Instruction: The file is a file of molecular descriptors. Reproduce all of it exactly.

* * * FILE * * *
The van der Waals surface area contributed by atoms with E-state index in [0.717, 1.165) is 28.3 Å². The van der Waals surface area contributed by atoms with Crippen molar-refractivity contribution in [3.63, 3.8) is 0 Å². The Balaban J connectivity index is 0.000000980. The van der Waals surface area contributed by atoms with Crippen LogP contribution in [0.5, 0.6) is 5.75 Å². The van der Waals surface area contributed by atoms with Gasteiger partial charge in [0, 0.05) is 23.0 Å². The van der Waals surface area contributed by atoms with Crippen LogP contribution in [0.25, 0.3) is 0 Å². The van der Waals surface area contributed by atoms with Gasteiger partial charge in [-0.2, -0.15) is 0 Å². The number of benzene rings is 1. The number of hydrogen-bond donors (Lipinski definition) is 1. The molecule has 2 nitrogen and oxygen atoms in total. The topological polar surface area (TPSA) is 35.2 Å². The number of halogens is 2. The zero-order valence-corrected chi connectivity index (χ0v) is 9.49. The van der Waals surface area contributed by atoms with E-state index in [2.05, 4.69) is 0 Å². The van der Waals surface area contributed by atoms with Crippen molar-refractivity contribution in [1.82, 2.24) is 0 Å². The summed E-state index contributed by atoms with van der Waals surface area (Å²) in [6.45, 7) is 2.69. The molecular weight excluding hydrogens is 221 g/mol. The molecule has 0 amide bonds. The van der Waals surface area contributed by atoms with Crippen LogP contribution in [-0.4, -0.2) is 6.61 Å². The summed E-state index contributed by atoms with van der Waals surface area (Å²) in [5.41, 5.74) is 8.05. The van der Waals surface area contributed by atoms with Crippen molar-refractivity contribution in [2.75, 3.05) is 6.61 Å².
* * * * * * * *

The van der Waals surface area contributed by atoms with E-state index in [0.717, 1.165) is 28.3 Å². The van der Waals surface area contributed by atoms with Crippen molar-refractivity contribution in [3.63, 3.8) is 0 Å². The Balaban J connectivity index is 0.000000980. The van der Waals surface area contributed by atoms with Crippen LogP contribution in [0.5, 0.6) is 5.75 Å². The van der Waals surface area contributed by atoms with Gasteiger partial charge in [0, 0.05) is 23.0 Å². The van der Waals surface area contributed by atoms with Crippen LogP contribution in [0.25, 0.3) is 0 Å². The van der Waals surface area contributed by atoms with Gasteiger partial charge in [-0.2, -0.15) is 0 Å². The number of benzene rings is 1. The number of hydrogen-bond donors (Lipinski definition) is 1. The molecule has 2 nitrogen and oxygen atoms in total. The topological polar surface area (TPSA) is 35.2 Å². The number of halogens is 2. The zero-order valence-corrected chi connectivity index (χ0v) is 9.49. The van der Waals surface area contributed by atoms with E-state index in [2.05, 4.69) is 0 Å². The van der Waals surface area contributed by atoms with Crippen molar-refractivity contribution in [1.82, 2.24) is 0 Å². The summed E-state index contributed by atoms with van der Waals surface area (Å²) in [6.45, 7) is 2.69. The molecular weight excluding hydrogens is 221 g/mol. The molecule has 0 amide bonds. The van der Waals surface area contributed by atoms with Crippen LogP contribution in [-0.4, -0.2) is 6.61 Å². The summed E-state index contributed by atoms with van der Waals surface area (Å²) in [5.41, 5.74) is 8.05. The van der Waals surface area contributed by atoms with Crippen molar-refractivity contribution in [2.75, 3.05) is 6.61 Å².